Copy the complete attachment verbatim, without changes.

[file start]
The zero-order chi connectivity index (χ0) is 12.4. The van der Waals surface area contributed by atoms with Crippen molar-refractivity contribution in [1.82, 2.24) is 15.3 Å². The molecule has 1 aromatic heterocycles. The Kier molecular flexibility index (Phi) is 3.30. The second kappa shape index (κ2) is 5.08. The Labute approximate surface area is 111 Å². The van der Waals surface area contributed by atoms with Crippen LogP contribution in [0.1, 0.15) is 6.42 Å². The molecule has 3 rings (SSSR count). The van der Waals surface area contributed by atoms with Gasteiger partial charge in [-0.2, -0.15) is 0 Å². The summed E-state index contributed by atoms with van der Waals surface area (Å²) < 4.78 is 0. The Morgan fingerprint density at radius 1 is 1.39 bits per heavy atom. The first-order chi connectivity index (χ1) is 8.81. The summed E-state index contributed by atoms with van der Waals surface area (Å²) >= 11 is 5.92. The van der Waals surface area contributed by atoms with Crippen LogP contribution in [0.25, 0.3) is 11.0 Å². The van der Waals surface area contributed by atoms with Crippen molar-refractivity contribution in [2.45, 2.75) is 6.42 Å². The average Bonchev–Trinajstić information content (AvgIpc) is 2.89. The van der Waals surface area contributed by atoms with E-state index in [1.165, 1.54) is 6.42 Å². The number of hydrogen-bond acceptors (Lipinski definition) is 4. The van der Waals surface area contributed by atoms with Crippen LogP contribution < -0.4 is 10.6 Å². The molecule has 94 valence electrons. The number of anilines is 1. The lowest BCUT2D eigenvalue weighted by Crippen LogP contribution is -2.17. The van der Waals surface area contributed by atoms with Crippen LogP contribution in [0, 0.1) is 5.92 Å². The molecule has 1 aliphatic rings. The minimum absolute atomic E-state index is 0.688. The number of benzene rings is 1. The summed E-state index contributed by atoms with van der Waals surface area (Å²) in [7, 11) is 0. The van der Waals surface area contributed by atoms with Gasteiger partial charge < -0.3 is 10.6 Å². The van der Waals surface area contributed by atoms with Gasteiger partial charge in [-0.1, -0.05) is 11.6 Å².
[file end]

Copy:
The zero-order chi connectivity index (χ0) is 12.4. The van der Waals surface area contributed by atoms with Crippen molar-refractivity contribution in [1.82, 2.24) is 15.3 Å². The molecule has 1 aromatic heterocycles. The Kier molecular flexibility index (Phi) is 3.30. The second kappa shape index (κ2) is 5.08. The Labute approximate surface area is 111 Å². The van der Waals surface area contributed by atoms with Crippen LogP contribution in [0.1, 0.15) is 6.42 Å². The molecule has 3 rings (SSSR count). The van der Waals surface area contributed by atoms with Gasteiger partial charge in [-0.2, -0.15) is 0 Å². The summed E-state index contributed by atoms with van der Waals surface area (Å²) < 4.78 is 0. The Morgan fingerprint density at radius 1 is 1.39 bits per heavy atom. The first-order chi connectivity index (χ1) is 8.81. The summed E-state index contributed by atoms with van der Waals surface area (Å²) >= 11 is 5.92. The van der Waals surface area contributed by atoms with Crippen LogP contribution in [0.25, 0.3) is 11.0 Å². The van der Waals surface area contributed by atoms with Crippen molar-refractivity contribution in [2.45, 2.75) is 6.42 Å². The average Bonchev–Trinajstić information content (AvgIpc) is 2.89. The van der Waals surface area contributed by atoms with E-state index in [1.165, 1.54) is 6.42 Å². The number of hydrogen-bond acceptors (Lipinski definition) is 4. The van der Waals surface area contributed by atoms with Crippen LogP contribution < -0.4 is 10.6 Å². The molecule has 94 valence electrons. The number of anilines is 1. The lowest BCUT2D eigenvalue weighted by Crippen LogP contribution is -2.17. The van der Waals surface area contributed by atoms with Crippen LogP contribution in [0, 0.1) is 5.92 Å². The molecule has 1 aliphatic rings. The minimum absolute atomic E-state index is 0.688. The number of benzene rings is 1. The summed E-state index contributed by atoms with van der Waals surface area (Å²) in [7, 11) is 0. The van der Waals surface area contributed by atoms with Gasteiger partial charge < -0.3 is 10.6 Å². The van der Waals surface area contributed by atoms with Gasteiger partial charge in [-0.1, -0.05) is 11.6 Å².